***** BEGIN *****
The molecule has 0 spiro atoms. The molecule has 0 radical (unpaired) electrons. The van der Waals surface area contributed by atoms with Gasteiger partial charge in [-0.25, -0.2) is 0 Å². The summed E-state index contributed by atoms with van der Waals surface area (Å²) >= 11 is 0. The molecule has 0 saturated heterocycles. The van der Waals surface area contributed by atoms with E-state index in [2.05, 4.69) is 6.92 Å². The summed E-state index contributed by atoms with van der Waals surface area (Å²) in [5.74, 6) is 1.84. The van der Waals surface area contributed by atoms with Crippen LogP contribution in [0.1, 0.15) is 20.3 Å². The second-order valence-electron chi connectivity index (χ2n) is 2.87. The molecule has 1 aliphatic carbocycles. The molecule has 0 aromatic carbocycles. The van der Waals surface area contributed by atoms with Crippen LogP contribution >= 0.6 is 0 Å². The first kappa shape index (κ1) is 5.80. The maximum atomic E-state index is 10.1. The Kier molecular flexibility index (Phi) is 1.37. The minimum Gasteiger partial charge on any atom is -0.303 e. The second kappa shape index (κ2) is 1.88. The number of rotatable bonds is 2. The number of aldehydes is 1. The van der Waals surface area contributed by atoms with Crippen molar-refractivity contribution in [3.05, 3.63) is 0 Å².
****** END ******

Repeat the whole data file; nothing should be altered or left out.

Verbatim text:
The molecule has 0 spiro atoms. The molecule has 0 radical (unpaired) electrons. The van der Waals surface area contributed by atoms with Gasteiger partial charge in [-0.25, -0.2) is 0 Å². The summed E-state index contributed by atoms with van der Waals surface area (Å²) >= 11 is 0. The molecule has 0 saturated heterocycles. The van der Waals surface area contributed by atoms with E-state index in [2.05, 4.69) is 6.92 Å². The summed E-state index contributed by atoms with van der Waals surface area (Å²) in [5.74, 6) is 1.84. The van der Waals surface area contributed by atoms with Crippen LogP contribution in [0.1, 0.15) is 20.3 Å². The second-order valence-electron chi connectivity index (χ2n) is 2.87. The molecule has 1 aliphatic carbocycles. The molecule has 0 aromatic carbocycles. The van der Waals surface area contributed by atoms with Crippen LogP contribution >= 0.6 is 0 Å². The first kappa shape index (κ1) is 5.80. The maximum atomic E-state index is 10.1. The Kier molecular flexibility index (Phi) is 1.37. The minimum Gasteiger partial charge on any atom is -0.303 e. The second kappa shape index (κ2) is 1.88. The number of rotatable bonds is 2. The number of aldehydes is 1. The van der Waals surface area contributed by atoms with Crippen molar-refractivity contribution in [3.05, 3.63) is 0 Å².